icon_arrow_down icon_arrow_left icon_arrow_left_large icon_arrow_right icon_arrow_right_large icon_arrow_up icon_bullet_arrow icon_call icon_close icon_facebook icon_googleplus icon_grid_off icon_instagram icon_login icon_mail icon_menu icon_message icon_minus icon_pinterest icon_plus icon_quote_end icon_quote_start icon_refresh icon_search icon_tick_on icon_twitter icon_video_play icon_youtube

Sign up to our mailing list for the latest Boat International & Events news.

SIGN UP

Missing your newsletter?

If you’ve unsubscribed by mistake and would like to continue to hear about the latest Boat International & Events news, update your preferences now and let us know which emails you’d like to receive.

UPDATE NOW
No, thanks

Designing efficient hulls using CFD

The results

One of the first on-the-water trials CJR completed was for a high-performance 28.9m boat, comparing the existing, non-optimised rudder with one that had been through the full CFD process and which CJR believed would have a significant impact on the boat’s performance.

CJR recorded straight-line speed at different engine RPMs, and according to Russell, the results were encouraging. ‘Most interesting for us were where the biggest gains came from. Overall the boat’s top speed increased by 0.4 knots but we found that at midrange, between 1,600rpm and 1,800rpm, the improvement was far greater and we were recording increases above two knots. Also, her turning speed had increased significantly, by up to three knots.

‘These trials only analysed the rudder performance, so if we were addressing the whole package, there is a lot more we can do. Just looking at this trial, from the results we gained, we know we can still find ways to optimise further and deliver more uniform speed increases across the RPM range.’

At top speed, the maximum RPM reached by the engine increased from 2,373.75 for rudder B (the existing rudder) to 2,382.25 with the CFD optimised rudder A. This means the engine is operating above the optimum design RPM and as a result will be delivering less power to the propellers. Russell believes this would potentially account for the new rudder having less impact at the top speed compared with at lower speeds.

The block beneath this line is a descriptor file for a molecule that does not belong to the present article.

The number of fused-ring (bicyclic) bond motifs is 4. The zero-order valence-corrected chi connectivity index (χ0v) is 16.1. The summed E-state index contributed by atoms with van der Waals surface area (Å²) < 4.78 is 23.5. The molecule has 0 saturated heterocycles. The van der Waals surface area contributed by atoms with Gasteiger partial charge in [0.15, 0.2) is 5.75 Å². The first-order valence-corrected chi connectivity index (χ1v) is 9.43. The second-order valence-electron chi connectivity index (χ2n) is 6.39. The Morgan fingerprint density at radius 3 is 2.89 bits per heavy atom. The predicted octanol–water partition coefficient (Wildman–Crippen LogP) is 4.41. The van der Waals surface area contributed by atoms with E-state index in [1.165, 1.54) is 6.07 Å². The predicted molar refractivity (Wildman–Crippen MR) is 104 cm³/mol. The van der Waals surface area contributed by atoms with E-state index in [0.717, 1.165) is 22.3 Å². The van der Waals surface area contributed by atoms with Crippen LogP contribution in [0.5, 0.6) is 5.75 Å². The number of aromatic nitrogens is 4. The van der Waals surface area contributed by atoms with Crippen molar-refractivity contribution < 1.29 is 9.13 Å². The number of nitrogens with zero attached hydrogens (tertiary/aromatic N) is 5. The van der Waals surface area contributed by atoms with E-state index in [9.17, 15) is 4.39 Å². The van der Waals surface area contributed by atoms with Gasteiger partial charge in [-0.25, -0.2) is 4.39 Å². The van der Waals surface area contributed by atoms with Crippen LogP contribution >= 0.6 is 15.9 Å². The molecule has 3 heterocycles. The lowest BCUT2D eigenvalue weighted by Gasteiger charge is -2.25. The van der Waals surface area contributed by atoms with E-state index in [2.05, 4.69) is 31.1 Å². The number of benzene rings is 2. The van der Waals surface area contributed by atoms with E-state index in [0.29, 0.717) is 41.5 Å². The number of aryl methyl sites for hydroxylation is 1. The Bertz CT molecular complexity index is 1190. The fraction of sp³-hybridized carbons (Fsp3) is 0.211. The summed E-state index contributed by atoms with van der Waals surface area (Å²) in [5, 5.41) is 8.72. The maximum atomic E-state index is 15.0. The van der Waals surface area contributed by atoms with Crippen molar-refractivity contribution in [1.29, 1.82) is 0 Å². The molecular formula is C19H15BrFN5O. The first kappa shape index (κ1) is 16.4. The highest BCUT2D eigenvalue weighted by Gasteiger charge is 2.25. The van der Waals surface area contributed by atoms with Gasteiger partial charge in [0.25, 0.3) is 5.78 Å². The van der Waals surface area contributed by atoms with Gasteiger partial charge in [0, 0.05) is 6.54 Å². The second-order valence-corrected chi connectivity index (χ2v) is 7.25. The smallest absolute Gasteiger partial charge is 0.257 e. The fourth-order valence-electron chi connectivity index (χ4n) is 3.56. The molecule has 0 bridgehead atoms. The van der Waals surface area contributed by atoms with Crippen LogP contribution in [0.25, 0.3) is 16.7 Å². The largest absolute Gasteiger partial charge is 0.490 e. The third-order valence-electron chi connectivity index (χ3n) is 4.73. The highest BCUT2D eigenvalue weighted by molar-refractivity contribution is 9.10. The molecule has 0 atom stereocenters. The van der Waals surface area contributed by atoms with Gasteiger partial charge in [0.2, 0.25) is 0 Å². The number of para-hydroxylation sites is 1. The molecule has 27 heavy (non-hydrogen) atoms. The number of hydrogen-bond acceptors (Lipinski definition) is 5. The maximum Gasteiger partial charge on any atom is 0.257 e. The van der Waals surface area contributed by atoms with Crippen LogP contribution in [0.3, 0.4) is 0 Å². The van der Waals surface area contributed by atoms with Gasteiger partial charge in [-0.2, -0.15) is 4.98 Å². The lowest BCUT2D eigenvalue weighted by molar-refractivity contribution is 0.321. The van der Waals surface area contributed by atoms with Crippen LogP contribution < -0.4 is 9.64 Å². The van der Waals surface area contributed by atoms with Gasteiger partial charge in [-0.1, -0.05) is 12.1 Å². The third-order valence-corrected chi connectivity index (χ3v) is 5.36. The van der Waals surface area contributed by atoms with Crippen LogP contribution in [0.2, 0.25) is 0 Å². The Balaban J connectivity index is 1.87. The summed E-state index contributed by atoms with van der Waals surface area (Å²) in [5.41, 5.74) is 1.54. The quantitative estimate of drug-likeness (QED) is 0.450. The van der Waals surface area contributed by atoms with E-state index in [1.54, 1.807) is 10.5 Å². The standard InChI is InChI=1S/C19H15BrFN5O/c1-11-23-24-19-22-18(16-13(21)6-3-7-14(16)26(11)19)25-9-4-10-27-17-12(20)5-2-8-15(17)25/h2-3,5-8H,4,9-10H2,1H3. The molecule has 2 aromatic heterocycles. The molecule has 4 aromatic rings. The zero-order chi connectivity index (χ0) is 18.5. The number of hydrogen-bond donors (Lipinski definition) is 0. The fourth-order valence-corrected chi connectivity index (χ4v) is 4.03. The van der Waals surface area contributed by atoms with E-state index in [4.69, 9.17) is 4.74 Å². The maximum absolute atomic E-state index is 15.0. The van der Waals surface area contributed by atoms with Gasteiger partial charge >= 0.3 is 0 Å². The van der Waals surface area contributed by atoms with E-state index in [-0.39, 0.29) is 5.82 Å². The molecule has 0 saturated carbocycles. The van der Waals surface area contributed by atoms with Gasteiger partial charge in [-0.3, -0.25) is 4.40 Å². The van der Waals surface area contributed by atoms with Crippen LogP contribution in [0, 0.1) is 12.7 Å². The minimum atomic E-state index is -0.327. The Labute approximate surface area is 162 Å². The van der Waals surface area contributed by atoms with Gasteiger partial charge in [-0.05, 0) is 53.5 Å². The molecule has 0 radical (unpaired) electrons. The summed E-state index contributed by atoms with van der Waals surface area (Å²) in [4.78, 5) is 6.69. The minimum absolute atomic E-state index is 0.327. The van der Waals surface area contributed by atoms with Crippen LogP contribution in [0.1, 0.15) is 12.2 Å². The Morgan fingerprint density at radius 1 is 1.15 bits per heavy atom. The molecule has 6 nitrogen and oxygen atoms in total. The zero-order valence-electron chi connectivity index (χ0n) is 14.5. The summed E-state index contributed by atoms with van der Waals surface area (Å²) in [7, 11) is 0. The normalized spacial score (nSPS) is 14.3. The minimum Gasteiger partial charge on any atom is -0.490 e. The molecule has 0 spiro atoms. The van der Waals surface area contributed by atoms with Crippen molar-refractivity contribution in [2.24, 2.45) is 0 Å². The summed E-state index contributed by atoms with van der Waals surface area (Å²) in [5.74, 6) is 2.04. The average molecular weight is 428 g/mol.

‘Knowing this means we can make further tweaks,’ he says. ‘For example, increasing the pitch of the propeller would reduce the maximum RPM of the engines and bring an estimated increase in top-speed of around one knot. Beyond that, the CFD optimisation could even be tailored to the yacht’s owner’s own preferred specification, with elements of the process, such as the toe in angle, set for the speed that the yacht will most often be operated at.’

So what this would mean for larger boats? ‘We’ve already done an extensive amount of work on several superyachts, up to around 40m,’ says Russell, ‘but always with efficiency, vibration and ride comfort as the central driving forces. Although there is usually a desire to be faster, it hasn’t been the primary motivator for our customers.

‘We’ve worked recently on a 37m Turkish-built superyacht and a British-built 40m and both have shown there is just as much scope for improvement on superyachts as there is for smaller boats: the process remains fairly constant.’

One example of a larger boat was a 40m superyacht, which underwent CFD analysis of its rudder, and again compared the manufacturer’s existing model with a fully CFD optimised, CJR designed rudder. CJR found that straight-on, the drag of the existing rudder was four times higher than drag of the new one. That translates to a one knot difference in boat speed at full power. The reduction in drag was also evident at a 35° angle, indicating that the boat fitted with the new rudder would retain greater speed while turning, compared with the existing rudder.

Upgrade your account
Your account at BOAT International doesn't include a BOAT Pro subscription. Please subscribe to BOAT Pro in order to unlock this content.
Subscribe More about BOAT Pro